Worry & Faith: Part 3
When Everything Falls Apart
It is Good Friday. We have just come home from Church. We are looking forward to Easter.
But that first Good Friday was very different. The disciples were crushed, completely in despair, and afraid they might be next. The women were weeping and getting ready to prepare spices to cover the stench of the decaying body of Jesus. They had forgotten His words that He was going to Jerusalem and would be put to death and on the third day rise. Or they were confronted by all the things that called Jesus' promises a lie, and they didn't know where to turn.
Even worse in their minds, was what had happened to Jesus. They had thought that He was the Christ. Why then had God forsaken him? He said that Himself. He prayed, "My God, My God, why have You forsaken Me?" It was "when everything falls apart." That's what they were dealing with.
But this is exactly where faith comes into its own. The measure of faith is taken when it is put to the test. That is part of the definition. Faith is to believe the words and promises of God -- simply believing His words and promises. Not seeing. Not having it proven. Simply believing. It means in the middle of everything to say, "I know that God loves me and that He is faithful."
Faith means (Part 1) to believe the words and promises of God, (Part 2) no matter what. There are times I will ask someone in our congregation, "How's your 'no-matter-what' today?" And they will smile, or sigh. And we will talk. The disciples had more "no-matter-what" than they thought they could ever endure. And they would go through that "no-matter-what" until Sunday.
But they were disciples of Jesus, and Jesus is the Author and Perfecter of faith. He is the one who invented it, began the walk of faith, and teaches every one of His people, from the fall back in the Garden of Eden, to the end of the world. Faith is very specific. And faith has an object. It is to believe the words and promises of God. This is not a cliche, just some nice saying. And it is not an unanchored hope. It has to be bound to something.
The Word of God is the stuff of faith, and it is the stuff of the life of God. The Word of God is part of the fellowship within the Trinity, the communion between Father, Son and Holy Spirit. And this is the pattern of life that Jesus knew before He came into the world.
When Jesus took human flesh He had to walk by faith. No longer seeing in the same way He had to hold on to the words and promises of God. Morning after morning He went to spend time in the Word of God, reading the words, meditating on the promises, and preparing for the work of that day. (Isaiah 50:4 and Mark 1:35) But faith has to be tested. Without testing it is not believing without seeing. Matthew 4 tells about the temptations. With each one of them Jesus responded by turning to the Word of God. He said to the first one, "Man shall not live by bread alone, but by every word that comes from the mouth of God." (Matthew 4:4)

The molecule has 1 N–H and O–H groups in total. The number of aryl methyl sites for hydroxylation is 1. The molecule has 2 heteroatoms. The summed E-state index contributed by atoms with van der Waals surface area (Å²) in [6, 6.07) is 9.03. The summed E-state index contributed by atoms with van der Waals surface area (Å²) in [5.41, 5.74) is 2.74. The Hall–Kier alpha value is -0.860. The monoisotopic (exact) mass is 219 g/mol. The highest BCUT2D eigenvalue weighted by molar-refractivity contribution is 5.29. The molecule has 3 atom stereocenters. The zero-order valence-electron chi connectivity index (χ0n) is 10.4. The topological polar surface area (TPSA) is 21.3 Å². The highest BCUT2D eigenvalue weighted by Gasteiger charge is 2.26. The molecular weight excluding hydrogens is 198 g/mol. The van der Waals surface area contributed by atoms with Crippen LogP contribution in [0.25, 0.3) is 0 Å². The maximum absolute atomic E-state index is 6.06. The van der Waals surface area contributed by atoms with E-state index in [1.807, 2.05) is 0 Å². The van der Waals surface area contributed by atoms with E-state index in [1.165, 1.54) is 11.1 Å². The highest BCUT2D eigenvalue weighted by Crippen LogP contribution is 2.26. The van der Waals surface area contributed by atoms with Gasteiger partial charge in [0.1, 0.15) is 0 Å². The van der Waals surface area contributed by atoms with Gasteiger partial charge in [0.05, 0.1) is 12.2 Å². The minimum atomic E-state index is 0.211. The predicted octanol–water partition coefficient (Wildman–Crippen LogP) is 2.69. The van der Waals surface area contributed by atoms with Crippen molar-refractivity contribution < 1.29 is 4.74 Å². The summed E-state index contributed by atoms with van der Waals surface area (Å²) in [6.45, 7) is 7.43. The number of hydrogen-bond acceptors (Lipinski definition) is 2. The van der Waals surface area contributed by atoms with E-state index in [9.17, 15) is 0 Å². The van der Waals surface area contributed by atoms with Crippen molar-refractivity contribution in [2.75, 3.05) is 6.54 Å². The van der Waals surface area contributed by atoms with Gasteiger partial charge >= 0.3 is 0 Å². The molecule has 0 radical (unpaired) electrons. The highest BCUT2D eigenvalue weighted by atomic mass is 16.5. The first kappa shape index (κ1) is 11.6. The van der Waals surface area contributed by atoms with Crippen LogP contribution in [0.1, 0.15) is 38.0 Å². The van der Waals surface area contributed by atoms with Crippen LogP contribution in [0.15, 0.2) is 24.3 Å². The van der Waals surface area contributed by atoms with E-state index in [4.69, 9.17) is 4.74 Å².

At the cross Jesus brings the words and promises of God all the way to the most forsaken, condemned and darkest place. There, when His Father judged Him and was pouring out wrath and judgment, what did Jesus pray? "My God, My God ..." This is the beginning of Psalm 22.
Realize first that Jesus was praying, and was still believing the promises of His relationship with His Father. It is the ultimate persistence of faith, to hold to the promises no matter what -- no matter the pain, looming death, and fearful darkness. "My God ..." is a claim of that eternal relationship.
Then, second, realize how Psalm 22 continues. After the description of crucifixion it continues on. Verse 22 says, "I will tell of Your name to My brothers; in the midst of the congregation I will praise You." Right there in the middle of the suffering of the cross, Jesus claimed and held on to the promise of praising His Father and celebrating with us after everything was done.
Now that is the mastery and perfection of faith; to hold on to the promise even when God hides His face of grace and love and all Jesus saw was wrath, judgment and death.
But that is exactly the point. Jesus went to the most extreme place, to show to us that the promises of God hold true even there. Even in our darkest place we can trust those promises. Because whatever our darkest place is, however far from God that is -- Jesus went farther. He hung there in the darkness of "Why have You forsaken Me?" and He prayed and believed.
That's why Jesus is able to teach faith. He has been there. He knows the patterns of faith. He knows the promises of God and how to hold on to them in spite of everything. He knows how to guide you with the promises of His word. And He knows how to strengthen you in holding on to them.
"Therefore ... let us also lay aside every weight and the sin that so easily entangles, and let us run with perseverance the race that is set before us, fixing our eyes on Jesus, the Author and Perfecter of our faith, who for the joy that was set before Him endured the cross, despising the shame, and is seated at the right hand of the throne of God." (Hebrews 12:1-2)
Lord Jesus, teach me faith. I need it a lot! You know Your way around facing troubles, holding on to promises, taking the words of God into Your soul. Remind me of the faithfulness of Your promises. When I am discouraged give me hope. When I forget, be my Shepherd and seek me out. Keep me as Your own all the way into the life that is eternal. Amen.
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Rev. Mark Willig
Pastor Willig is pastor emeritus of Friends in Christ Lutheran Church.